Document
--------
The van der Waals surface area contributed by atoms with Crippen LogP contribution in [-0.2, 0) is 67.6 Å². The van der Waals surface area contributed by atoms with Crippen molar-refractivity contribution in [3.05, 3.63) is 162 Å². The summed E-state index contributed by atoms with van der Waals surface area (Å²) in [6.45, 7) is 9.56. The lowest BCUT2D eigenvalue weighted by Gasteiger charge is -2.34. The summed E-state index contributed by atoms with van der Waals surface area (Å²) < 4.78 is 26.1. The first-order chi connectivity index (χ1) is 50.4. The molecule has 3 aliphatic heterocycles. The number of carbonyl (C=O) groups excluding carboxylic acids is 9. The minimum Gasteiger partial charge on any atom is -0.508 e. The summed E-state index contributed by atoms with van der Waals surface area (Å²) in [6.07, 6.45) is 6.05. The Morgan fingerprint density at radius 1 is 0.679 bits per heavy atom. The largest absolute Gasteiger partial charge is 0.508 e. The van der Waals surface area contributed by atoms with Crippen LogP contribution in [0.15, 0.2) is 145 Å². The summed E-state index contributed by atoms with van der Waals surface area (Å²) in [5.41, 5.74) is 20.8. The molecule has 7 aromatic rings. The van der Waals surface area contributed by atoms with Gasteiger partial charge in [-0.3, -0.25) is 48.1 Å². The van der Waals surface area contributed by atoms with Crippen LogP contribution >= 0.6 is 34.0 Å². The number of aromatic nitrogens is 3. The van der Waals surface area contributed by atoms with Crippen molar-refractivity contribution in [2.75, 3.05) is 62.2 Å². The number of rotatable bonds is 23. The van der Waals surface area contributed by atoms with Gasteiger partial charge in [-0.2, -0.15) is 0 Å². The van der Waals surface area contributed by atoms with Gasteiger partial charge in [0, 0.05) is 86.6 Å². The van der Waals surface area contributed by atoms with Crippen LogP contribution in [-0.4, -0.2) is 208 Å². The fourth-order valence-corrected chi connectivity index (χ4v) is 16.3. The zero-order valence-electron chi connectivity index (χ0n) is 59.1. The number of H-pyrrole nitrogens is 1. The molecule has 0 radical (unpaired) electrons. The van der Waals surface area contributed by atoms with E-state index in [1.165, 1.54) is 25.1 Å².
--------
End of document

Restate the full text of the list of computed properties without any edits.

The van der Waals surface area contributed by atoms with Crippen LogP contribution in [-0.2, 0) is 67.6 Å². The van der Waals surface area contributed by atoms with Crippen molar-refractivity contribution in [3.05, 3.63) is 162 Å². The summed E-state index contributed by atoms with van der Waals surface area (Å²) in [6.45, 7) is 9.56. The lowest BCUT2D eigenvalue weighted by Gasteiger charge is -2.34. The summed E-state index contributed by atoms with van der Waals surface area (Å²) < 4.78 is 26.1. The first-order chi connectivity index (χ1) is 50.4. The molecule has 3 aliphatic heterocycles. The number of carbonyl (C=O) groups excluding carboxylic acids is 9. The minimum Gasteiger partial charge on any atom is -0.508 e. The summed E-state index contributed by atoms with van der Waals surface area (Å²) in [6.07, 6.45) is 6.05. The Morgan fingerprint density at radius 1 is 0.679 bits per heavy atom. The largest absolute Gasteiger partial charge is 0.508 e. The van der Waals surface area contributed by atoms with Crippen LogP contribution in [0.15, 0.2) is 145 Å². The summed E-state index contributed by atoms with van der Waals surface area (Å²) in [5.41, 5.74) is 20.8. The molecule has 7 aromatic rings. The van der Waals surface area contributed by atoms with Gasteiger partial charge in [-0.3, -0.25) is 48.1 Å². The van der Waals surface area contributed by atoms with Crippen LogP contribution >= 0.6 is 34.0 Å². The number of aromatic nitrogens is 3. The van der Waals surface area contributed by atoms with Crippen molar-refractivity contribution in [2.75, 3.05) is 62.2 Å². The number of rotatable bonds is 23. The van der Waals surface area contributed by atoms with Gasteiger partial charge in [-0.2, -0.15) is 0 Å². The van der Waals surface area contributed by atoms with Gasteiger partial charge in [0, 0.05) is 86.6 Å². The van der Waals surface area contributed by atoms with Crippen LogP contribution in [-0.4, -0.2) is 208 Å². The fourth-order valence-corrected chi connectivity index (χ4v) is 16.3. The zero-order valence-electron chi connectivity index (χ0n) is 59.1. The number of H-pyrrole nitrogens is 1. The molecule has 0 radical (unpaired) electrons. The van der Waals surface area contributed by atoms with E-state index in [1.165, 1.54) is 25.1 Å².